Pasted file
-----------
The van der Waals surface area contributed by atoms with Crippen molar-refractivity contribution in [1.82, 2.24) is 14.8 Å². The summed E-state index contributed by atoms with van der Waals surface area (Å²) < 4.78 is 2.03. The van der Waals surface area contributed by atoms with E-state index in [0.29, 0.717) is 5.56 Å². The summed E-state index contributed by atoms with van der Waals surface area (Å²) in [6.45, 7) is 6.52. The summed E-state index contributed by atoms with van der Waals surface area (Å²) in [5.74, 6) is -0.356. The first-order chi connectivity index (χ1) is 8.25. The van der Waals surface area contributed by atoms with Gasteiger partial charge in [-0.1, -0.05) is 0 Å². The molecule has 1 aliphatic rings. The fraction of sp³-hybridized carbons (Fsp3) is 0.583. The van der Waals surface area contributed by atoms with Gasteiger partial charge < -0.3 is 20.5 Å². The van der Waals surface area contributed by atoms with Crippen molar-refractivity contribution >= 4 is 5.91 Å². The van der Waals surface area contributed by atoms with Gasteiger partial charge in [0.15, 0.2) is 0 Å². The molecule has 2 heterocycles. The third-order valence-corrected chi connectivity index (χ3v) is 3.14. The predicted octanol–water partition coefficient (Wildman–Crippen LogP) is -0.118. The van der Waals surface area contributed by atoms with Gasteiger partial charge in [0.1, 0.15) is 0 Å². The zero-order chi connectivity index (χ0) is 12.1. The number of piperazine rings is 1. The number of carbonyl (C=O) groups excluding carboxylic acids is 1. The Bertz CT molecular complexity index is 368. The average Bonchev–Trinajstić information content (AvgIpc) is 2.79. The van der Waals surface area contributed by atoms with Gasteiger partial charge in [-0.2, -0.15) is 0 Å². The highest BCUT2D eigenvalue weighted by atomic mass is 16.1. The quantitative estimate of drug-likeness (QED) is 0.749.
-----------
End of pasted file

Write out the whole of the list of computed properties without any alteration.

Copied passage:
The van der Waals surface area contributed by atoms with Crippen molar-refractivity contribution in [1.82, 2.24) is 14.8 Å². The summed E-state index contributed by atoms with van der Waals surface area (Å²) < 4.78 is 2.03. The van der Waals surface area contributed by atoms with E-state index in [0.29, 0.717) is 5.56 Å². The summed E-state index contributed by atoms with van der Waals surface area (Å²) in [6.45, 7) is 6.52. The summed E-state index contributed by atoms with van der Waals surface area (Å²) in [5.74, 6) is -0.356. The first-order chi connectivity index (χ1) is 8.25. The van der Waals surface area contributed by atoms with Gasteiger partial charge in [-0.1, -0.05) is 0 Å². The molecule has 1 aliphatic rings. The fraction of sp³-hybridized carbons (Fsp3) is 0.583. The van der Waals surface area contributed by atoms with Gasteiger partial charge < -0.3 is 20.5 Å². The van der Waals surface area contributed by atoms with Crippen molar-refractivity contribution >= 4 is 5.91 Å². The van der Waals surface area contributed by atoms with Gasteiger partial charge in [0.15, 0.2) is 0 Å². The molecule has 2 heterocycles. The third-order valence-corrected chi connectivity index (χ3v) is 3.14. The predicted octanol–water partition coefficient (Wildman–Crippen LogP) is -0.118. The van der Waals surface area contributed by atoms with Gasteiger partial charge in [0.1, 0.15) is 0 Å². The zero-order chi connectivity index (χ0) is 12.1. The number of piperazine rings is 1. The number of carbonyl (C=O) groups excluding carboxylic acids is 1. The Bertz CT molecular complexity index is 368. The average Bonchev–Trinajstić information content (AvgIpc) is 2.79. The van der Waals surface area contributed by atoms with Gasteiger partial charge in [-0.2, -0.15) is 0 Å². The highest BCUT2D eigenvalue weighted by atomic mass is 16.1. The quantitative estimate of drug-likeness (QED) is 0.749.